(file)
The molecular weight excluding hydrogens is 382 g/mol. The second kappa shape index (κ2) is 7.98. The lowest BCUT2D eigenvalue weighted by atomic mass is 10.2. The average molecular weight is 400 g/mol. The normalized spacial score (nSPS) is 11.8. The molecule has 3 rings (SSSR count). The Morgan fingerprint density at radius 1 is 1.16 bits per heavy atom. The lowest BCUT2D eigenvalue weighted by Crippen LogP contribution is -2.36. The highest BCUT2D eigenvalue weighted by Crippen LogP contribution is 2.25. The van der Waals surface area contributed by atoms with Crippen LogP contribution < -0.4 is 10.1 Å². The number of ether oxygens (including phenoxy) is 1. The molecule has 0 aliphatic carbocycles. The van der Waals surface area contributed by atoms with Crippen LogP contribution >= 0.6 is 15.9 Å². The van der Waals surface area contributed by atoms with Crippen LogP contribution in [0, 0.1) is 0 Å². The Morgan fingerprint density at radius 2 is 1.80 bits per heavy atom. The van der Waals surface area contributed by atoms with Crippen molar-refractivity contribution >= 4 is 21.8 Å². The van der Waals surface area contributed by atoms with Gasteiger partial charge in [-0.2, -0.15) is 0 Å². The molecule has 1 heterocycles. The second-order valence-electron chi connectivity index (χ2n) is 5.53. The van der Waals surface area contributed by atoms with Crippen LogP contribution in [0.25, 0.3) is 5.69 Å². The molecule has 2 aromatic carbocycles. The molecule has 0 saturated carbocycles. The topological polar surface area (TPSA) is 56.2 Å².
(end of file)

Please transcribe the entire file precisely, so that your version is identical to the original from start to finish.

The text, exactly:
The molecular weight excluding hydrogens is 382 g/mol. The second kappa shape index (κ2) is 7.98. The lowest BCUT2D eigenvalue weighted by atomic mass is 10.2. The average molecular weight is 400 g/mol. The normalized spacial score (nSPS) is 11.8. The molecule has 3 rings (SSSR count). The Morgan fingerprint density at radius 1 is 1.16 bits per heavy atom. The lowest BCUT2D eigenvalue weighted by Crippen LogP contribution is -2.36. The highest BCUT2D eigenvalue weighted by Crippen LogP contribution is 2.25. The van der Waals surface area contributed by atoms with Crippen LogP contribution < -0.4 is 10.1 Å². The number of ether oxygens (including phenoxy) is 1. The molecule has 0 aliphatic carbocycles. The van der Waals surface area contributed by atoms with Crippen LogP contribution >= 0.6 is 15.9 Å². The van der Waals surface area contributed by atoms with Crippen LogP contribution in [0, 0.1) is 0 Å². The Morgan fingerprint density at radius 2 is 1.80 bits per heavy atom. The van der Waals surface area contributed by atoms with Crippen molar-refractivity contribution >= 4 is 21.8 Å². The van der Waals surface area contributed by atoms with Gasteiger partial charge in [-0.2, -0.15) is 0 Å². The molecule has 1 heterocycles. The second-order valence-electron chi connectivity index (χ2n) is 5.53. The van der Waals surface area contributed by atoms with Crippen LogP contribution in [0.25, 0.3) is 5.69 Å². The molecule has 2 aromatic carbocycles. The molecule has 0 saturated carbocycles. The topological polar surface area (TPSA) is 56.2 Å².